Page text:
I remember as clear as anything the day I discovered that I was an Imposter. Sitting in my office in 2016 I was on a call to my coach and we were talking about this "feeling" that I had for the majority of my career.
I was describing this underlying feeling that I had that despite all my success, that I never really believed I was good enough. That I never felt up to the job I was fulfilling. That each time I achieved something I would think thank goodness I pulled that off. I would feel nervous before and in certain meetings in case I didn't have all the answers. That I would dread my yearly review waiting for them to spring on me that I wasn't performing. I also thought that everyone who I worked with must be crazy as they hadn't yet figured out that I wasn't up for the job and pretty soon someone was going to have the chat with me. Or I imagined that they would be talking about me behind my back talking about my incompetence. However there was no evidence to back this up. People would tell me how great they thought I was and what a good job I was doing and I would get glowing yearly reviews but I never believed them. I would hide away where possible of being visible and found it difficult to be in the limelight. I would look at other people and think they were smarter, more educated and sounded clever than me. Most of the time I thought I was winging it and sooner or later someone was going to expose me for being for the fraud that I was. I would wear a mask of false confidence that allowed me to hide away how I really felt as how could I ever tell anyone how I truly felt and let me tell you, that was exhausting and used to show up with bouts of exhaustion and burnout. I thought if I exposed myself then that would be the end of my career.
You see throughout my career I had very rarely put myself forward for a change in role. In fact the majority of my job changes were due to someone else believing that I was capable of more and pretty much cajoling me into accepting the promotions. But I never felt like I deserved or indeed could fulfil that role. That nagging self doubt robbed me of enjoying my career. I wonder now where I would be if I didn't have people who believed in me and pushed me to step up to the opportunities that presented themselves to me.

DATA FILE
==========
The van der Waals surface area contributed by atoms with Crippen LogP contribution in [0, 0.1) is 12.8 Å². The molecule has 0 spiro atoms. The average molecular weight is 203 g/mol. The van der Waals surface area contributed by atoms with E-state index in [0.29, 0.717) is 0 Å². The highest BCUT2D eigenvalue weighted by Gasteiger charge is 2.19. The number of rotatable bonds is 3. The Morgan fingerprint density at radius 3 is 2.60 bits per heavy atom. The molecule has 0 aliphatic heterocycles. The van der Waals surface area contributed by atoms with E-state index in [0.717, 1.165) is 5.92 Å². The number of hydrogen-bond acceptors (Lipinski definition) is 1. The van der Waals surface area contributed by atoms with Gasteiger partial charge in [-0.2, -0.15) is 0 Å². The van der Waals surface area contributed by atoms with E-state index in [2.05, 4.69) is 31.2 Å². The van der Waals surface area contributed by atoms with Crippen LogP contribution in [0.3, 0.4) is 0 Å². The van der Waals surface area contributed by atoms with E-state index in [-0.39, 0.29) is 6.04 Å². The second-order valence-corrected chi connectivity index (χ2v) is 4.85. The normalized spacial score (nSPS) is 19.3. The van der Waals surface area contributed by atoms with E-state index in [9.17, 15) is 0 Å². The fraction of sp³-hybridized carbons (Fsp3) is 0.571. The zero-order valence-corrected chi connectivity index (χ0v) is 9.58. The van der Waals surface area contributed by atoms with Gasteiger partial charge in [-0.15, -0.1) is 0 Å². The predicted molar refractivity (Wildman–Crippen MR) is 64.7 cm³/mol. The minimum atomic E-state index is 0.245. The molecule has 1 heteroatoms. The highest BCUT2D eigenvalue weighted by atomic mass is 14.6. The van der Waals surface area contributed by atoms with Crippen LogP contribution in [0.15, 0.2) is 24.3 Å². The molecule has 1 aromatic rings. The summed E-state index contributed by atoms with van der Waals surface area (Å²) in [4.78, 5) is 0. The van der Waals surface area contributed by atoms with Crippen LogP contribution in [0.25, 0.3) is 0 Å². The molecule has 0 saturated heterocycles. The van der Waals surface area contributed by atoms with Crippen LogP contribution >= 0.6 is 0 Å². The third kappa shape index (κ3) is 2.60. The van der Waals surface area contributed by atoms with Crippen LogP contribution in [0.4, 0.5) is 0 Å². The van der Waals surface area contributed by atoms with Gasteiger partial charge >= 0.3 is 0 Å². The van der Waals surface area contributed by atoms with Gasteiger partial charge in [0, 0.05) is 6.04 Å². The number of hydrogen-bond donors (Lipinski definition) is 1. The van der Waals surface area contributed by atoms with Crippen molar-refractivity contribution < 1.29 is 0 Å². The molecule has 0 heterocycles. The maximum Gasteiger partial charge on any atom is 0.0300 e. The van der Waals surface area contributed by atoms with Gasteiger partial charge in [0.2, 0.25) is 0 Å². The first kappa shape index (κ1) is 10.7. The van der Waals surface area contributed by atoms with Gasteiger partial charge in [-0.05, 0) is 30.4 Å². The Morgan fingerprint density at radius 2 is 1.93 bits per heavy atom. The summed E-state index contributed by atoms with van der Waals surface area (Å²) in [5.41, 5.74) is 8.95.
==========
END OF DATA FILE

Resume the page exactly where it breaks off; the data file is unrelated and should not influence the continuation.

So back to the day I found out. When she said that it sounds like Imposter Syndrome I wrote it down as an action to go away and look at it and immediately after the call I googled it. When I started to read about the symptoms, my first reaction was huge relief. But do you want to know what the best part was? That I knew I wasn't alone. That lots of other people felt the same way - in fact 7 out of 10 people are thought to feel like an Imposter at some time in their life. Because here is the thing with Imposter Syndrome, it thrives on isolation. I wanted to celebrate, to shout it from the rooftops that I finally knew what had been "wrong" with me all that time. I finally had a name that I could explain all those feelings I had for so many years.
But here's the thing. When I found out I was an Imposter, it wasn't at the time I felt an Imposter. It was in fact at a time when I had more self belief than I had for a long time because I had done the work on my mindset. I had learnt how to recognise my achievements, articulate my skills and expertise and trust in my abilities. I had also learnt how to show myself love and compassion.
When I first embarked on finding a coach in 2011, I didn't actually know that I felt like an Imposter. What I could put into words at that time was that I was unhappy in my job, uncertain of my future career prospects, knowing I wanted to leave the HR profession but for some reason I just couldn't take the action to make it happen. I could explain that I was feeling unfulfilled, lost, scared and lacking in confidence what my next career move could be. But looking back I am so grateful for the me that was able to articulate how I used to feel. I am grateful that I was open to being vulnerable, that I wasn't scared of sharing my experiences or of being judged.
Because in all honesty it does crop back up. Every time I take on a new challenge that I haven't done before or decide that I want to up level it rears its head and tries to keep me small. But I now I know what it is, instead of believing it and letting it hold me back, I greet it like a old friend and decide to move forward regardless.
But if I could give you one piece of advice. Speak about it to at least one person. Say it out loud. Don't let it thrive on the silence. Take away its power as that is the first step to dissolving it in your life.
Or if you are ready to face those feelings head on and start your journey to dissolve self doubt, stop holding yourself back and recognise the magic within you, then contact me and let's arrange a chat to see how I can support you on this journey to self belief, self compassion and self love.